Searching further, I see the code of ordinances gives City Council the right to regulate burial grounds, crematories and cemeteries, and deny expanded or new cemeteries in certain situations. I noticed there are some rules about the protection of the purity of bayous and water wells. There is no mention of a review process for an application or a responsible department to handle the process. I did not see anything specific to expanding and developing new cemeteries on the Houston Permitting Center's webpage.

I was curious about what an independently owned cemetery’s outlook was when it came to inventory meeting demand. A well-established cemetery in Pearland came to mind.

The owner of Houston Memorial Gardens, Janice Howard, told me the cemetery was chartered by the state of Texas in 1954, and since then, the cemetery has seen over 70,000 burials. Based on these numbers, Howard said, it gives a clue to how the next 50 years will look.

At this time, the cemetery currently has 20,000 spaces and down the road will probably have another 60,000 or so, Howard said.

“We are not concerned about space. We are prepared for full burials for the next 40 to 50 years,” she said.

One of the reasons space is plentiful, Howard said, is because more and more spaces that were designed for adult-size services are used for cremation memorials now.

“No one would have thought that people would be cremated at the rate they are now,” she said.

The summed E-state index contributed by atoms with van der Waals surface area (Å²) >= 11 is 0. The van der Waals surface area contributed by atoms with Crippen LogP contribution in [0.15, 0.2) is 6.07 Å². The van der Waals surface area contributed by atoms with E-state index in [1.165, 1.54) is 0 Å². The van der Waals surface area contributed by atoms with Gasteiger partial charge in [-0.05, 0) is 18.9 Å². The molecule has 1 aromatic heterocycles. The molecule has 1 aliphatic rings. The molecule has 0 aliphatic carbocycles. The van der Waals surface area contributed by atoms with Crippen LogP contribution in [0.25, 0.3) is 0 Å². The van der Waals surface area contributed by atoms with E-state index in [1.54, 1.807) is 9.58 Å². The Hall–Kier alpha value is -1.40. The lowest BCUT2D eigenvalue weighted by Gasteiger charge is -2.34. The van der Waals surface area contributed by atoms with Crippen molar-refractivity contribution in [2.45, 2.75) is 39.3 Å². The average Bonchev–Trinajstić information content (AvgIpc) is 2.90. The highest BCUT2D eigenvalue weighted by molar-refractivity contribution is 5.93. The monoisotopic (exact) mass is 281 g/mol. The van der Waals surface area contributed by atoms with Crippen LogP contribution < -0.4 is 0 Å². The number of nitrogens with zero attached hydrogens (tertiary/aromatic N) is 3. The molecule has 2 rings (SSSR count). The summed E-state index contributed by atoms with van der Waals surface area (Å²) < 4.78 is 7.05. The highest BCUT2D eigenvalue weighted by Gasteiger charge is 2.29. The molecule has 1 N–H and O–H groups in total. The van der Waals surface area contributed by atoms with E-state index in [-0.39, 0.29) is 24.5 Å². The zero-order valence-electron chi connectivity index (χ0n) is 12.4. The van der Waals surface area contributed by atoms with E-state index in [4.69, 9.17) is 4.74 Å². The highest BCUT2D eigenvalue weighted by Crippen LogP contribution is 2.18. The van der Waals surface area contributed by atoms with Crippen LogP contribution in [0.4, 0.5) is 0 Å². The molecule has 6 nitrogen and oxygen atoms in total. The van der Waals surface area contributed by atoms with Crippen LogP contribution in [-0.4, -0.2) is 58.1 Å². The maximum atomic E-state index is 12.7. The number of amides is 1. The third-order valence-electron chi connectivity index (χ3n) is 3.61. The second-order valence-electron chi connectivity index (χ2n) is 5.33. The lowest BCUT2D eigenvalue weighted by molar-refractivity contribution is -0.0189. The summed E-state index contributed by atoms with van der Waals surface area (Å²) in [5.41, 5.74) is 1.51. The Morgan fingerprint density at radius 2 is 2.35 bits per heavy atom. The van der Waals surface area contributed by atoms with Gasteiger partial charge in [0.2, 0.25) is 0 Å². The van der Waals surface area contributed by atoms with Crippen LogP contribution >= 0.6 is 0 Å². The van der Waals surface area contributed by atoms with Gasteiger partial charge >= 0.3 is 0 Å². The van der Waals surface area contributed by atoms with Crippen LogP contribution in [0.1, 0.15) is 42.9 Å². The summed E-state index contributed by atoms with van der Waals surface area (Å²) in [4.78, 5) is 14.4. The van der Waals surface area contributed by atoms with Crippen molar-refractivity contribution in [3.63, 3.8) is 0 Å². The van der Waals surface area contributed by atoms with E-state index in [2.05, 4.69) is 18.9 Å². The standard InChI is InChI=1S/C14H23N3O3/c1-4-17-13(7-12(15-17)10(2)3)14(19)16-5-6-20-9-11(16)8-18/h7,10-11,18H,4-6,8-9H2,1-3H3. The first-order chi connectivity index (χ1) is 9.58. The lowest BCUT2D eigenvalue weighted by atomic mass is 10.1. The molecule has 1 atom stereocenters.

Howard emphasizes the importance of thinking ahead. She encourages people to reserve a good price on a space if possible and to remember it’s never too soon, no matter how old you are. She points to a customer who purchased a space at a very early age for $75 decades before passing away. We all want to live to be 80 or 90 years old, but keep in mind everything will cost more 20 years from now, Howard said.

“Many of our families have purchased before there was need,” she says.

Of course, this conversation made me wonder about cremation growth in the area.

Cremation growth in Texas on the rise

The latest Annual Statistics Report that the Cremation Association of North America published earlier this year shows Texas ranked in the top 10 states with the highest number of cremations in 2021.

During the past 10 years, cremation has significantly increased. Although Texas lags behind the national trend, CANA projects that Texas will reach 80 percent cremation in 2065 compared to the U.S. rate reaching 80 percent projected in 2045.

Johnson said Service Corporation International is investing heavily in new cremation inventory across their Houston network. He said the company offers premium cremation estates, glass-niche private buildings, natural cremation gardens and low-cost ossuaries for purchase. 

“We also offer a complementary placement option for families that are looking for a permanent resting place, but do not have the funds to purchase a private placement option,” he said.

For now, I’m trying to get my will in place, and I’m also imagining what a natural cremation garden is. Honestly, I don’t really want to think about these end-of-life details and final-chapter to-dos, but this unsexy topic is an important one for everyone. It is unavoidable and goes hand in hand with all the joys we feel during our life with our loved ones.

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Isobella Jade is an essayist and writer living in Houston, find her on Twitter @IsobellaJade or email her at [email protected]